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Jury Convicts Couple Of Enslaving, Defrauding And Abusing Group Home Residents
By Dave Reynolds, Inclusion Daily Express
November 9, 2005

WICHITA, KANSAS--Former residents of a Kansas group home expressed relief Monday after hearing news that a federal jury found the home's owners guilty of abusing and enslaving them.

Arlen Kaufman, 69, and his wife, Linda, 62, were convicted on a total of 61 federal charges, including forced labor, involuntary servitude, health-care fraud, Medicare fraud, and making a false representation. Each faces a minimum of 20 years in federal prison when they are sentenced in late January.

The jury heard testimony that the couple had abused and mistreated the residents, all of whom have mental illness, over a 20 year period by forcing them to do household and outdoor tasks in the nude, perform sexual acts, and then intimidating them to keep them from reporting the abuse. The couple also billed inappropriate or non-existent therapies to Medicare.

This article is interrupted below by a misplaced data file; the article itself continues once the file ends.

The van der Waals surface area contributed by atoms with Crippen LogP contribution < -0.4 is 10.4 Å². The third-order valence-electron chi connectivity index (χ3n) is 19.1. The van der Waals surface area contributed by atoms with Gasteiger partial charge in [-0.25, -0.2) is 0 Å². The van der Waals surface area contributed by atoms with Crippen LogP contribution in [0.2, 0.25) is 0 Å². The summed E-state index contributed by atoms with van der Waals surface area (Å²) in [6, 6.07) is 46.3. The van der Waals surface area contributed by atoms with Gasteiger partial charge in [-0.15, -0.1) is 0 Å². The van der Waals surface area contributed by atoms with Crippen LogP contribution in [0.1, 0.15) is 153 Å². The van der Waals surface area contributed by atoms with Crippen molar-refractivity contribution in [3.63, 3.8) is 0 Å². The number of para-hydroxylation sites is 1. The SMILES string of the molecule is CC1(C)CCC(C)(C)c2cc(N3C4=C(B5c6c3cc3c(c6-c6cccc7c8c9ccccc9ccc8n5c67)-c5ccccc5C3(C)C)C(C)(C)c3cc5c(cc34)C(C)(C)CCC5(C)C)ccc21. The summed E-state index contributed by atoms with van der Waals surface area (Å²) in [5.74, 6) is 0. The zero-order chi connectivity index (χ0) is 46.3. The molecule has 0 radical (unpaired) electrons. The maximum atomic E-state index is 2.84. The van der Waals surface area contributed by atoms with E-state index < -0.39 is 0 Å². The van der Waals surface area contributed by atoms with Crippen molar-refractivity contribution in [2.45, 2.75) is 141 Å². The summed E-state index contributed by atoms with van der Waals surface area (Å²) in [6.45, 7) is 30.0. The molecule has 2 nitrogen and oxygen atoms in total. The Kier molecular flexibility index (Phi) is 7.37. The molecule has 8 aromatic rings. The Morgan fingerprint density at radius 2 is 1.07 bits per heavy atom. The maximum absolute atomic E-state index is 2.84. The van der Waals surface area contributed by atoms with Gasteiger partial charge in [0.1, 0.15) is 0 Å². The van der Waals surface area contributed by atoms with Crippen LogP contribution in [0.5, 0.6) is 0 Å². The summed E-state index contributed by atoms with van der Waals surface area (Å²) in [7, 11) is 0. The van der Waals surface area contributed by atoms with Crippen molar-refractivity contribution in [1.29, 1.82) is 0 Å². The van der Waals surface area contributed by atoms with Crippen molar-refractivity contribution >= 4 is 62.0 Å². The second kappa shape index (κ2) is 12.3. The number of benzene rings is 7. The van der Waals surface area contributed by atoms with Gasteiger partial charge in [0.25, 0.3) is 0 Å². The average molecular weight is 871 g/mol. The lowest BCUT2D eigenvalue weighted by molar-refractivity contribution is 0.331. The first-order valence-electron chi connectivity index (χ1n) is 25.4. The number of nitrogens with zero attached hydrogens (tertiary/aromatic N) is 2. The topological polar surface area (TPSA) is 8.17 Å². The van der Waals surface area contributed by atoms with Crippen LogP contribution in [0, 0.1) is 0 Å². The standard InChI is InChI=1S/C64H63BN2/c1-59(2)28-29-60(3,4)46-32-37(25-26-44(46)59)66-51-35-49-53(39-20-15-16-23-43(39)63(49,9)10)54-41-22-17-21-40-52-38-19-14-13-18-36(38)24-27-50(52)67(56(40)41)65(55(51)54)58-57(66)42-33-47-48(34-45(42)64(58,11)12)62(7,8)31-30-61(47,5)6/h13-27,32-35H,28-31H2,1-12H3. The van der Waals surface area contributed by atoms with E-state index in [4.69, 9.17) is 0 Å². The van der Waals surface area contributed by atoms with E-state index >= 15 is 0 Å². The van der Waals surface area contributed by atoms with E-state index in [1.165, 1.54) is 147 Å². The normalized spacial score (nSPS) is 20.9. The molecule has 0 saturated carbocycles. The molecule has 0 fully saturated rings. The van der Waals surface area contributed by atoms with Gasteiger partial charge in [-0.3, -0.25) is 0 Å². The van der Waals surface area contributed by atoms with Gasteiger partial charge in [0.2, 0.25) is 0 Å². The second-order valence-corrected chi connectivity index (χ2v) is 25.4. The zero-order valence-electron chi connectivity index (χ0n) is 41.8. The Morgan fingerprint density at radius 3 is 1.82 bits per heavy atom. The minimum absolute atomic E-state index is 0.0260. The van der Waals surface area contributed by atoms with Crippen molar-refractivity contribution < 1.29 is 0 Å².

On Tuesday, the jury ordered the couple to give up four real estate properties, plus $85,187 to pay back the government and residents.

Rocky Nichols, director of the Disability Rights Center, told the Wichita Eagle that many of the former residents he talked to Monday night were glad somebody had finally believed them. In the past, their reports had been dismissed as part of their 'schizophrenic delusions'.

"Some of them thought they would never be believed," said Nichols. "They all voiced a great sense of relief."

Mental health advocates want state laws changed so that legal guardians do not have conflicts of interest, such as also being service providers. They cite the fact that Arlan Kaufman was one resident's guardian, as well as her therapist, landlord, and service provider, thereby allowing him to write checks to himself out of her bank account.

"There are many, many other situations out there where guardians are the service providers. It happens far too frequently in our state, and it is because Kansas law has allowed it to happen," Nichols told the Associated Press. "The guardian is the one appointed by the court to stand up for the person with a disability, to stand up to the service provider to make sure everything is on the up and up."

"Kaufmans found guilty of abuse" (Wichita Eagle)
"Mentally ill residents abused" (Associated Press via Canton Repository)
"Trial raises oversight concerns; Disability advocates want state to strengthen laws" (Associated Press via Topeka Capitol-Journal)

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